Wednesday, February 27, 2008

US Home Prices

This chart is brought to you by the Mess That Greenspan Made and the S&P Case Shiller Index.



My goodness the prices just keep getting lower and lower. Let's just file this one under "You Ain't Seen Nothin' Yet."

Miami - wow. Los Angeles - whew - I'm feeling dizzy. Every single market is declining and many have just started but those steep curves for LA and Miami are something to behold.

Oh how I remember the days when the US housing bubble bloggers were being lambasted for saying that house prices were going to fall - many critics said it couldn't happen and that their area was different. Sweet vindication of their point of view only soured by the knowledge that real families are being financially ruined as we speak.

Coming soon to a city near you.

10 comments:

Vanonymous said...
This comment has been removed by the author.
Fencesitter said...

These are inflation adjusted, right?

What effect will stagflation have on these number?

mohican said...

fencesitter - the number are not inflation adjusted

JMK said...

To put this in perspective, Greater Vancouver is at about 215 on this chart, correct? Hardly the bubbliest locale in North America.

patriotz said...

Yes it is, actually, because the US cities with higher prices than Vancouver have much higher incomes.

Vancouver now has a higher price/income than any US city.

patriotz said...

only soured by the knowledge that real families are being financially ruined as we speak

The families were financially ruined when they bought the houses at inflated prices, or refinanced their houses against inflated prices. Not by the falling prices later.

The problem is that people took on debt they could not afford to service, and whose interest costs were way out of line with yield on the asset (rent).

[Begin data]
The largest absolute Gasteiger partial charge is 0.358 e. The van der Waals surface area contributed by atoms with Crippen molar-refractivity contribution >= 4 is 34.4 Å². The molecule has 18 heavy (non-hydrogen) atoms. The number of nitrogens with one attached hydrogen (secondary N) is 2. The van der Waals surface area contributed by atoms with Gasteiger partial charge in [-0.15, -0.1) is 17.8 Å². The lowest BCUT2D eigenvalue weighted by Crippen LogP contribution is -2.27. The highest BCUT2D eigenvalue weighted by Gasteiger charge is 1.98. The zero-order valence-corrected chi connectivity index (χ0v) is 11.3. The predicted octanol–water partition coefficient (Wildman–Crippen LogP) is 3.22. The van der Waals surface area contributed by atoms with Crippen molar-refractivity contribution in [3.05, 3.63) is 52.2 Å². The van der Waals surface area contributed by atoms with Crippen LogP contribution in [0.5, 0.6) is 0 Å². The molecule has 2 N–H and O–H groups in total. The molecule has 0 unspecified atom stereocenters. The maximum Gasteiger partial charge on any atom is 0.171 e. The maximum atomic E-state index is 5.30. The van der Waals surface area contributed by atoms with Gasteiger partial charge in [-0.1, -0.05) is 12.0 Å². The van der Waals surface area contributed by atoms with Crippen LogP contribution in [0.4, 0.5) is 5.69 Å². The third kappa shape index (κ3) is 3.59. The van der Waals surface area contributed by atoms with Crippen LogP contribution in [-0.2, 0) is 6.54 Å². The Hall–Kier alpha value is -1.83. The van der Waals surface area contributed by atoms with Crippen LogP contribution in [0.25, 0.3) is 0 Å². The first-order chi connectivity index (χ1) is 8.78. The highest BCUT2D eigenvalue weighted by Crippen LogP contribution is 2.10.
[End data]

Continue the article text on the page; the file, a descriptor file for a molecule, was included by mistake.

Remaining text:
If their debts had been manageable, the falling prices would not have mattered. Actually, the prices would not have fallen so much in the first place, because the prices would not have gone up so much beforehand.

JMK said...

Yes it is, actually, because the US cities with higher prices than Vancouver have much higher incomes.

Vancouver now has a higher price/income than any US city.


I'd be interested to know where you get those statistics.

10 minutes on wikipedia reveals that LA median family household income is $37k. Its $63k in Greater Vancouver (both as of 2000 and 2001 respectively). The median SFH is $550k in LA and $740k for Vancouver. So, that is at least one city that is bubblier.

San Francisco is more expensive, but their median household income is a little less than Vancouver's ($58k). San Diego $46k. Seattle $46k.

Its a myth that Canadians are impoverished relative to our rich American cousins.

Patiently Waiting said...

jmk,

I don't know where you're getting your Vancouver figures, but the first figures I found put Vancouver's median family income at $57,926 in 2001.

http://www.ccsd.ca/pr/2003/censusincome.htm

JMK said...

This was the first link that came up for me GVRD

The number you are quoting looks to be just for Vancouver proper, not Greater Vancouver.

BBY said...

The chart mirrors the bubble trend exactly in that the greater the run-up, the greater the downfall. Just like all the bubbles I've analyzed before this.